I’ve been quite busy for a few weeks, that’s why I wasn’t posting any articles. However, a blog with lots of code in posts will become boring eventually. That’s why I thought that some general talking about quality assurance may be useful.
Do you think that automation guys should do manual testing activities? This is a very tricky question first of all because there is no univocal answer. Every single person can have his (her) own point of view which is often opposite to yours. Many men, many minds, you know. Let’s try to sort out in these jungles of contradictions and maybe then some of us will be able to answer this question more clear.
Let’s say, that a QA Automation Specialist should indulge in manual testing. What’s the pros and cons of that? It’s good on the one hand because it helps to feel a product under test, to become soul mates with it, to become akin to a real user, etc. No doubts, it helps to write better automated tests to some extent. I’ve also heard stories about some colleagues who liked to take a break from the automation world and have fun playing with the product.
Does it distract an automation guy from real professional tasks? After all, coding, building frameworks, configuring continuous integration (CI) and delivery systems are more challenging things than just running test cases manually or doing exploratory testing. What if a QA Automation Specialist starts losing his skills because of that? Yeah, it happened to many people, I guess. So, everybody ought to do his own thing.
What about Scrum methodology where each team member should be able to do everything? Okay, there are some differences between developers and testers in a typical Scrum team but according to the methodology principles, every developer should be able to take any developer task. Apparently, every tester should be able to perform manual testing activities as well as automation stuff. And here we come to the conclusion that it does make sense for automation guys to dive into manual testing.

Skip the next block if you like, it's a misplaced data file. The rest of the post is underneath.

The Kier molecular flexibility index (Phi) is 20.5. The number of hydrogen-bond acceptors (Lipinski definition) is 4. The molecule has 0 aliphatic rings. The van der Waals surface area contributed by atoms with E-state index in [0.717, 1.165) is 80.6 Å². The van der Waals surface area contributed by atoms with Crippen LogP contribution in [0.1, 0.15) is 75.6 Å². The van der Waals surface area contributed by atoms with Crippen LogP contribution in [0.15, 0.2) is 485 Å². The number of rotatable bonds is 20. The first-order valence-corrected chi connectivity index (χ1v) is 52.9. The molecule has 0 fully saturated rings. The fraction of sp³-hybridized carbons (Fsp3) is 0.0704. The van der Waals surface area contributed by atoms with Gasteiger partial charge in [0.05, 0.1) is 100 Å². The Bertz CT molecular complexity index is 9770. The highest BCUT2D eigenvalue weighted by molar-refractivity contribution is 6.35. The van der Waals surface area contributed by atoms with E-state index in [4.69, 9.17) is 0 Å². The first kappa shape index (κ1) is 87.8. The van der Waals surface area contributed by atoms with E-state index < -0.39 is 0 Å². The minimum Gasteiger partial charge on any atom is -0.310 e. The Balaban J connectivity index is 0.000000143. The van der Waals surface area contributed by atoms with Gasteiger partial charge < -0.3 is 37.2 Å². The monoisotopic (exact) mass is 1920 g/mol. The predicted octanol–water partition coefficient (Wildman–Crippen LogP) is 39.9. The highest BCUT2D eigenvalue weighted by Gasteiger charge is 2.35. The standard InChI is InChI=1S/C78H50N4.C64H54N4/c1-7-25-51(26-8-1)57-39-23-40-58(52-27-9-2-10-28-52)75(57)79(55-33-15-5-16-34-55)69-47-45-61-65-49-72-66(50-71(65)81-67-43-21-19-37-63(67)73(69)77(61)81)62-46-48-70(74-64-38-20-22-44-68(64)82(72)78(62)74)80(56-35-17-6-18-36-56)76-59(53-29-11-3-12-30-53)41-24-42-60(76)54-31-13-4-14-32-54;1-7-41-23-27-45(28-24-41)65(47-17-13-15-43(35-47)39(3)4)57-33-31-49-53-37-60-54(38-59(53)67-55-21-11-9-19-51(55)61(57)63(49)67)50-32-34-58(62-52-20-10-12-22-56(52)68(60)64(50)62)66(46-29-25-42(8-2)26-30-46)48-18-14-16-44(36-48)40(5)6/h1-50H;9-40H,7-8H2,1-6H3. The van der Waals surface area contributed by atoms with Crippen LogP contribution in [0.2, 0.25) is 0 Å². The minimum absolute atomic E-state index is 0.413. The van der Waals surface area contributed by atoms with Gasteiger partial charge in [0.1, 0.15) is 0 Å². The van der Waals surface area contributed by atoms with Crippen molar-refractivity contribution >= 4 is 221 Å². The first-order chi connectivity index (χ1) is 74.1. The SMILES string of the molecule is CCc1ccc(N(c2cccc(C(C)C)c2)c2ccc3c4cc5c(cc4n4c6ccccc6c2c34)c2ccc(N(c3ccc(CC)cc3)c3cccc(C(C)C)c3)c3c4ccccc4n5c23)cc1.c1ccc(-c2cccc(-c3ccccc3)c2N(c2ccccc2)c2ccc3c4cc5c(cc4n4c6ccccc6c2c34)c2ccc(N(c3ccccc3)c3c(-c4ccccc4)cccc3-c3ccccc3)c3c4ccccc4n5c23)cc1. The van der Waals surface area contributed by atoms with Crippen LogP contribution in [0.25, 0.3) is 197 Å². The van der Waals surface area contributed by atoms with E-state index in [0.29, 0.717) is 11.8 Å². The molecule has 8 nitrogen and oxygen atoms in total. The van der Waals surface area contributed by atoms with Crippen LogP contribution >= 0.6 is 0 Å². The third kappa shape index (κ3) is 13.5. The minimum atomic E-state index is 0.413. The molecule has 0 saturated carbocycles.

Every activity needs a specific skill set, right? For example, test automation assumes programming, analytical and technical thinking, knowledge of specific technologies relevant to a project (for example, Docker). Likewise, manual testing assumes test design techniques, usability testing skills, attention to details, critical thinking, etc. Sometimes these skill sets are overlapped, i.e. automation guys, as well as manual testers, should have similar skills and knowledge but that’s not gonna happen in real life. At least, I haven’t seen too many examples of that (but there are!). Seems like such activities should be split between appropriate people.
What about motivation? Do you really believe that a manual tester can grow to a good automation specialist if he (she) has enough motivation? I do! Do you really believe that an automation specialist can stay up to date with his (her) main direction even if he (she) switches to manual testing activities from time to time? I do! So there is no problem at all? The answer isn’t obvious, and even if we agree with some comfortable solution, it won’t work in all cases.
However, what do you think?
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